Councillors serving on the SIC’s planning committee have given a majority
backing to the Mossy Hill windfarm.
Members voted six-two in favour of the development, but called for added
conditions relating to “shadow flicker” and the development’s proximity to
the Tingwall shooting range.
Peel Energy were applying to build the 12 turbine development on a 605
hectare site between Lerwick and Scalloway.
But seven objections were received to the project.
Sustainable Shetland questioned the green credentials of the windfarm.
Elected members were concerned that part of the development had been
planned within a kilometre of residential homes, with the impact concerning
flicker at its worst at Frakkafield and Tagdale.
The Shetland Clay Target Club also objected, arguing that one turbine was
on the boundary of their “safety zone”, and the access road was within an
area not to be developed.
A report before members was presented by planning official John Holden.
It argued the windfarm would make a “significant contribution” to meeting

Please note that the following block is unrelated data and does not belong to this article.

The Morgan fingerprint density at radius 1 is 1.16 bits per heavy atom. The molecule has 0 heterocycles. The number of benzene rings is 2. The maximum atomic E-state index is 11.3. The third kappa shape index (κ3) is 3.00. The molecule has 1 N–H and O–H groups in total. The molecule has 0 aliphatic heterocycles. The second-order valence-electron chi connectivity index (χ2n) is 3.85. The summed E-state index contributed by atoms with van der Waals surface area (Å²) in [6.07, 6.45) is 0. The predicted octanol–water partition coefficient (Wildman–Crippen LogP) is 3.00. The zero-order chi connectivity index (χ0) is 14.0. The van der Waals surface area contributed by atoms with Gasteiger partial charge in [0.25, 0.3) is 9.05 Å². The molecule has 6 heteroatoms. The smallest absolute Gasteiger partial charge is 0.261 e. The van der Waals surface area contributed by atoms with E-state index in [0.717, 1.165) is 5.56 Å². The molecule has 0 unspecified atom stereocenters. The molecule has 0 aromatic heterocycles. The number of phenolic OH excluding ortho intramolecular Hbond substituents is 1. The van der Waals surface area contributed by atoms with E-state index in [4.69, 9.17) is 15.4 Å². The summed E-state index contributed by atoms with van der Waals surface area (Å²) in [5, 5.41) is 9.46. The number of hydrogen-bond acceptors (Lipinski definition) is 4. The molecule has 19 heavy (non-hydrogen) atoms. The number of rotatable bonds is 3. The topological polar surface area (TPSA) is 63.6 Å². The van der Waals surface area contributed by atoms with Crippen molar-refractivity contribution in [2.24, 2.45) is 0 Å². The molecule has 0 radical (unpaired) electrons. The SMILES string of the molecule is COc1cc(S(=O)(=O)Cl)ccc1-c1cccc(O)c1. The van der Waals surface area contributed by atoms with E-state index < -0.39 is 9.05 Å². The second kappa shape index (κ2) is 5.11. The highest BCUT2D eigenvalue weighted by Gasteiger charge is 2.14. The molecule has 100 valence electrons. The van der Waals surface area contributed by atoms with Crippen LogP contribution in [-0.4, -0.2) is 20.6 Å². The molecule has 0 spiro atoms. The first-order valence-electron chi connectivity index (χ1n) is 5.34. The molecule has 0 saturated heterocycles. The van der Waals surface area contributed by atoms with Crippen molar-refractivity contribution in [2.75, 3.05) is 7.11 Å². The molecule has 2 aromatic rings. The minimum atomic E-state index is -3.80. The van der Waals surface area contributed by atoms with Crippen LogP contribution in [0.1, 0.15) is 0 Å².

greenhouse gas emission and renewable energy targets.
It also stated that the project would create job opportunities and
contribute to the economy.
Recommending approval, it stated: “Impacts would, it is considered, be
outweighed by the benefits of renewable energy generation.”
But planning chairman Theo Smith said he had been concerned by the plans.
Speaking after two hours of debate, the Shetland West member said: “Right
from the start of this meeting today is flicker, or the potential of
flicker, from these machines.
“I would say we would have to pay particular attention to the conditions
that are put on house flicker.”
He argued for houses most deeply affected by flicker to be specifically
identified in the conditions.
Fellow west mainland councillor Catherine Hughson argued that concerns by
the clay pigeon shooting group also needed to be considered.
“We made huge inroads to get the asset they have,” she said.
Shetland South member George Smith said he had been made “quite uneasy”
over the level of engagement from developers with residents who risk being
most affected by the project.
“I’m really not sure that this is acceptable to the folk being most
affected,” he said.
His North Mainland counterpart, Andrea Manson, went further – stating she
could not look herself in the mirror if she backed the plans.
Arguing one house was within 800 metres of a turbine, she called for the
application to be refused.
She was seconded by Councillor Smith, but the final vote went in favour of